A split release from Manchester’s own Nomad and Huddersfield’s Wort out on Red Valley Records. Seven songs in praise of heavy riffing and sludgy doom. That sounds rather good, doesn’t it?
Both bands have demonstrated their art in previous releases. Nomad did an EP, titled The House Is Dead on When Planets Collide as well as playing with Bongripper, Church Of Mistery and Conan. Wort formed out of the ashes of Poison Dwarf and released an EP titled Not Your Cup Of Tea on the same label. There’s the connection, if the heavy hitting tracks don’t offer enough of that.
Decay Of Autonomy is the first offering from Nomad to this release, having cascading heavy riffs and a slow pounding pace. The barked vocals from Drian Nash are ferocious enough to make you worry about catching rabies. That sound of colossal guitars and harsh vocals continues on the next track, titled Black And Green, with a slightly more chopped up sound.
Taking influences from the whole doom spectrum, the sludgy sound and social lyrics probably connect most to bands like EyeHateGod. The sound is more sticky and heavy though, having changed into a more fitting form since their earlier EP. Though the band doesn’t leave the sludge track here, it does find a more suitable form which promises good things for future releases. Now, let’s check what Wort are up to.
The gritty and gore sound of Wort is rather different from the controlled fury of their split-mates. First track A New Culture Of Profound Optimism is a slow, buzzing tune, reminiscent of Weedeater’s fuzzy tone. The sound moves like landmasses on this tune, slowly crashing together, creating a truly heavy vibe with the wild roars of Mike Collins.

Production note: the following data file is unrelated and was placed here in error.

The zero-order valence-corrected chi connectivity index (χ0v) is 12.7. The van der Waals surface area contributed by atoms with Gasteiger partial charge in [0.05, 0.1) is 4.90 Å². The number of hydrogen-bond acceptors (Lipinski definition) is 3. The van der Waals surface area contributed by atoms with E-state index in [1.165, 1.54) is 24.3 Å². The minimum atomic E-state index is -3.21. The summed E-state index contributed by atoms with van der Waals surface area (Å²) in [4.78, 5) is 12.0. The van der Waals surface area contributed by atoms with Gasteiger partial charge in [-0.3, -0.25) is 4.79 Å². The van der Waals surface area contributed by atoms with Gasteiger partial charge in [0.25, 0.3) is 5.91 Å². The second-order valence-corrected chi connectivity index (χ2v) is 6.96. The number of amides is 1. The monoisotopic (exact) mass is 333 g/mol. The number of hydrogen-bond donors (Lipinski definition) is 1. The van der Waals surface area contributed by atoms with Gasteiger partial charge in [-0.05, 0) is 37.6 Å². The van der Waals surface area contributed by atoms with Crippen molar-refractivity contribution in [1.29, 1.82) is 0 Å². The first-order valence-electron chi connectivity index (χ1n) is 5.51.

From there on we move to King Leach. The trudging pace of the riffs, the warbled sound of the string section and the screamed vocals are barely contained within the song structure by the drums of Parmahn Azad. The thundering sound of the rhythm section gives a big feel to this track. Wort sounds dirty and mean on their side of the split, not that Nomad sounded friendly, but these guys take the heavy hitting doomy breaks to the next peak.
Is there a little Sabbath there too? Yes, of course there is on The Cosmic Shame. The opening taunting riff utilises tritone the way the masters would like it and the almost demented vocals of Collins keep defiling the track, that swells up with the crushing bass lines. After listening to this full split, you’ll probably feel like you’ll need a shower, in a good way of course!
Scribed by: Guido Segers